Quantum computing can help guard against ever-increasing cyberattacks, and with Canada having had some commercial success using this technology, its application to digital security is a natural pillar for the country’s quantum economic development strategy, says one of the country’s top researchers in the field.
Canada can become a global leader in quantum technology, but it has to meet the challenge and not again fail to realize its potential by falling into age-old traps, says Michele Mosca, director of Quantum-Safe Canada and co-founder of the Institute of Quantum Computing at the University of Waterloo.
“It’s sort of [like] going into the late ’80s, ’90s, and not really knowing computers and the Internet are going to meet your business. And just taking a wait-and-see approach is very risky,” Mosca told The Epoch Times.
He advocates applying quantum computing to making our digital systems more resilient against hacks, and by doing so understanding the benefits that this technology has to offer. Then when quantum computing becomes more prevalent, Canada will be more prepared for adoption since it would have taken the preliminary steps, he said.
“Now that things are becoming more connected, we’re just more vulnerable to cyberattacks,” Mosca added.
The government launched a national quantum strategy in its April 19 budget, with a proposal to provide $360 million over seven years.
“The strategy will amplify Canada’s significant strength in quantum research; grow our quantum-ready technologies, companies, and talent; and solidify Canada’s global leadership in this area,” according to the government.
Canada has the ingredients to create plenty of prosperity for its citizens—a wealth of natural resources, talent being churned out of universities, and a stable political environment—many observers have said. But business analysts and innovation experts have discussed how, for various reasons, Canada has not fully capitalized on these advantages to scale up companies and industries in critical areas such as tech, rare earth minerals, and vaccines.
With respect to quantum, a major problem identified by Mosca is the “structural challenge” of not successfully integrating economic development with research as is done in some other parts of the world.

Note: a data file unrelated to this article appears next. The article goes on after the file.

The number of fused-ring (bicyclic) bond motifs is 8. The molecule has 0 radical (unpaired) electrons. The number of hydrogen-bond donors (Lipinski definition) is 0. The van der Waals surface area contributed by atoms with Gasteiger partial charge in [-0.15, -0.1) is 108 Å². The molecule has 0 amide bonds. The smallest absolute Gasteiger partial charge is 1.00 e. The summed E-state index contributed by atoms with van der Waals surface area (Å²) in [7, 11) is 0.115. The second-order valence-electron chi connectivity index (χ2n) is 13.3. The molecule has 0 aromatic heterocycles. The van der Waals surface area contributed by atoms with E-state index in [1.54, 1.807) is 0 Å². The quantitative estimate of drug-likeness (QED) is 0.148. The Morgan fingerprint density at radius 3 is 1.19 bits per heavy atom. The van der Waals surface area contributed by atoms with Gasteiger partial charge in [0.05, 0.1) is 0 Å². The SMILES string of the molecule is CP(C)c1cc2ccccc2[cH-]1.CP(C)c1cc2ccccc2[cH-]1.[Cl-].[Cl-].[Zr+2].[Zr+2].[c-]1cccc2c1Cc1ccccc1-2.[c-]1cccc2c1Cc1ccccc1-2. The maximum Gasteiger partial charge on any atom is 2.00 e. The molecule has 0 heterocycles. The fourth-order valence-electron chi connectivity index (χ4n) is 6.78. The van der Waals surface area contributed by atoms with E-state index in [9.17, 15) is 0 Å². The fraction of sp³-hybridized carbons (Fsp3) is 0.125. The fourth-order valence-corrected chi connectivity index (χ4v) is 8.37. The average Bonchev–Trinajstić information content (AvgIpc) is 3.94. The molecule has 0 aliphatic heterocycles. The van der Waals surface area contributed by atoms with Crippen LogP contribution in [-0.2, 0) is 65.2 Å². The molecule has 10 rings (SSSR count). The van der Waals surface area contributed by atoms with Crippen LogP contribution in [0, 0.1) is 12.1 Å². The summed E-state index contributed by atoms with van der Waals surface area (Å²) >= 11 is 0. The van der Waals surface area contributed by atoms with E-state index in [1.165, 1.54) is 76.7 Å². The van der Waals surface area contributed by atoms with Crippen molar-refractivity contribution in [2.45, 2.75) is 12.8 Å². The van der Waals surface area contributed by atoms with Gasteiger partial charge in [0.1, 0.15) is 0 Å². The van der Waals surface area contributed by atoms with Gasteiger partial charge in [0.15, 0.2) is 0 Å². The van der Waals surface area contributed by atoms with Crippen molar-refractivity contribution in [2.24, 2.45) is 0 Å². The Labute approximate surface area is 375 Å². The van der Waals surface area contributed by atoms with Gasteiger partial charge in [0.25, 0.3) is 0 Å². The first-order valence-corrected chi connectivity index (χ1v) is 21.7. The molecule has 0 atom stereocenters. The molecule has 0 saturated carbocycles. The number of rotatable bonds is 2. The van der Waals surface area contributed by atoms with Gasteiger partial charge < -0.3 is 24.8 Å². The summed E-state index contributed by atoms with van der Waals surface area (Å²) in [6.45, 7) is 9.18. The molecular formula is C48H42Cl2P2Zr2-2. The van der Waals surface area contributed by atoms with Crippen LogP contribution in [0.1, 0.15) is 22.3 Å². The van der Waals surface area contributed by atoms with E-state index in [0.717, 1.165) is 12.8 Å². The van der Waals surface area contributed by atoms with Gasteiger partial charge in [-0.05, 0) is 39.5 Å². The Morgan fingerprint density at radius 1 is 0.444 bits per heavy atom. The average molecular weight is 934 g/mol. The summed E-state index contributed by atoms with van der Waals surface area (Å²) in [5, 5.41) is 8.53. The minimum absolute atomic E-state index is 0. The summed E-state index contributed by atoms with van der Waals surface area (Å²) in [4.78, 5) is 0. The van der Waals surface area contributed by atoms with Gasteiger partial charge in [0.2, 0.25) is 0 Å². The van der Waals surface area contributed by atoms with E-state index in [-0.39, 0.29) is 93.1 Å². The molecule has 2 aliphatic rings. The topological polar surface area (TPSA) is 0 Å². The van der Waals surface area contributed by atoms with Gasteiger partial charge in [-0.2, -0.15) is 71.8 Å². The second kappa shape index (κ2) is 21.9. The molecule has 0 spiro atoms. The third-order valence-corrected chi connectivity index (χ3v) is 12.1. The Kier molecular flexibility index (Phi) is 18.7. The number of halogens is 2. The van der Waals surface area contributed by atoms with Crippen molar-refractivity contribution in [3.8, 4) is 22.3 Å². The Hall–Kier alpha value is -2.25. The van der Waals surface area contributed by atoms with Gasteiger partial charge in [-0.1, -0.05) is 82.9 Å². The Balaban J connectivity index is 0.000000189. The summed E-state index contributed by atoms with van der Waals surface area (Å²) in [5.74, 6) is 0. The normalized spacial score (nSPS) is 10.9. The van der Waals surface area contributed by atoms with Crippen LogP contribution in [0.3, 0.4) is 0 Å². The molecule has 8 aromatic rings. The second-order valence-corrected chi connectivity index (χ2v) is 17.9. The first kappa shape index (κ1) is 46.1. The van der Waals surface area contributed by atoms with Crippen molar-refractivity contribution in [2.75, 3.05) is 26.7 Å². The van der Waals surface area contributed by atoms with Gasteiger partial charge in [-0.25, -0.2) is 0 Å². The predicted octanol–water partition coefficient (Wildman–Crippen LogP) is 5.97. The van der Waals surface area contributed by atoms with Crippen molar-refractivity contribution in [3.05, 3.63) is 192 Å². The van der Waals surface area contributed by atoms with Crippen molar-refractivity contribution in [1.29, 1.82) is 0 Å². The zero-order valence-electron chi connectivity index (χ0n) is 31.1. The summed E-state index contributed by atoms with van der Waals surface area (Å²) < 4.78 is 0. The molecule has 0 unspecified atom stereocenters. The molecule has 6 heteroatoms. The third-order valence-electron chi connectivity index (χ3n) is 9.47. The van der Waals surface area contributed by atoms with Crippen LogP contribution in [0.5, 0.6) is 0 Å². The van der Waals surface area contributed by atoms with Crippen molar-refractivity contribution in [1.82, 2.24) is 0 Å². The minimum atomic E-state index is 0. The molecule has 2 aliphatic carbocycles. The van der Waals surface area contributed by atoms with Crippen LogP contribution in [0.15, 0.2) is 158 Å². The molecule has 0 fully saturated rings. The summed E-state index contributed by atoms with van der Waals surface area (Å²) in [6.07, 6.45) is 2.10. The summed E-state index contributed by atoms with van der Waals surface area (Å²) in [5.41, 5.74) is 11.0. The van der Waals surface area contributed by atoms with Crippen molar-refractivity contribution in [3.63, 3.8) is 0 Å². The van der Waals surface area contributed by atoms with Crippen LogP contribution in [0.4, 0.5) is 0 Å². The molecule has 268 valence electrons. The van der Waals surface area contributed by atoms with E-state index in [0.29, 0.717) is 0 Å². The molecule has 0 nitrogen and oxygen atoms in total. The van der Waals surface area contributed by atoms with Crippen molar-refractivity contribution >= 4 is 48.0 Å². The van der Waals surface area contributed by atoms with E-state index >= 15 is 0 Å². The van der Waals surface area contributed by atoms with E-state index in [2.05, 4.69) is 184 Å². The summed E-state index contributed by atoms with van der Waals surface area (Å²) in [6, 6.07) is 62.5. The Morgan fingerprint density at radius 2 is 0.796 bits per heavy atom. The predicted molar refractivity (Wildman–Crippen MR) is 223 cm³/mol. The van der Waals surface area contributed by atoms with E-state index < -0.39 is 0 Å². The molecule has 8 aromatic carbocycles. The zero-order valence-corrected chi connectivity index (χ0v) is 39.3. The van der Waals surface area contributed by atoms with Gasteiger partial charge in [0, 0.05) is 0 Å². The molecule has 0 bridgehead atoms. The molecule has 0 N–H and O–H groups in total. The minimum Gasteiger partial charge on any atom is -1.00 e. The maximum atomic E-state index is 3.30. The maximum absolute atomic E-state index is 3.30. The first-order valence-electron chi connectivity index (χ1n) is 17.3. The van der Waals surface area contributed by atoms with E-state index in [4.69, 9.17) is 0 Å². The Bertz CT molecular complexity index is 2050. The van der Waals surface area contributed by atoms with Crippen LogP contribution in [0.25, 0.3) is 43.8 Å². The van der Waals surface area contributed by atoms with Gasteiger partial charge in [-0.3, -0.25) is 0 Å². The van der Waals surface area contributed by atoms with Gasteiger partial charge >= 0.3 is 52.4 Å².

He provided the United Kingdom and European Union as examples of jurisdictions where government funding can, in essence, be funnelled directly to companies, whereas in Canada, research grants are meant for academic institutions.
“We [need to] make some serious progress on overcoming these obstacles to translating our research investments, and our great potential into economic prosperity and security for Canada,” Mosca said.
A criticism of the government’s prior policies for spurring innovation has been their top-down nature or their approach of “picking winners.” Also interprovincial trade barriers and other obstacles have sometimes made it more difficult to work with Canadian companies as opposed to multinational ones.
“At the very least, let’s do what works abroad and try to create a level playing field … even more subtle instruments [that are] impactful and proactive … like an aggressive proof-of-concept program,” he said.
“That doesn’t mean winners can’t emerge, [but] it’s got to be meritocratic.”
While acknowledging the government’s notable efforts thus far, Mosca said there are various ways to incentivize Canadian customers and government-regulated sectors. Government departments in critical sectors could even be required to be quantum-ready, he added, noting that “there’s certainly some procurement challenges” to be overcome.
Countries like the United States, China, and Russia have recognized the power of quantum computing, which can be billions of times faster than the speed of today’s supercomputers, and are racing to develop this technology.
“We can align our economic development needs with our cybersecurity procurement. It’s really a no-brainer for us to do that,” Mosca said, adding that these solutions could then be exported around the world for tremendous economic benefit to Canada.
Four policy measures are commonly deployed within national quantum strategies, according to the Canadian Institute for Advanced Research (CIFAR). These are establishing centres of excellence or innovation hubs, making targeted calls for proposals or competitions, providing direct funding for special projects of national significance, and providing government investment or venture capital for startups.
“By 2040, when quantum technology is expected to reach 50 percent adoption, it was estimated quantum could grow into a $142.4 billion industry and sustain 229,000 jobs,” according to a May 17 white paper published by IBM, citing a 2017 economic analysis conducted for the National Research Council of Canada.
Canada is one of the world’s leading nations in quantum research, ranking fifth in the G7 in total expenditure on quantum science and first on a per capita basis, according to IBM.
“Canada’s critical mass of expertise makes it a hotbed of R&D in quantum, AI, and other emerging technologies. But we will need to train, attract, and retain many more quantum-proficient skilled workers in the coming years in order to meet demand,” said IBM Canada president Claude Guay in a blog.
More details on the national quantum strategy are to come in the next few months, but for now the feds are establishing a secretariat at the Department of Innovation, Science and Economic Development to coordinate national strategy.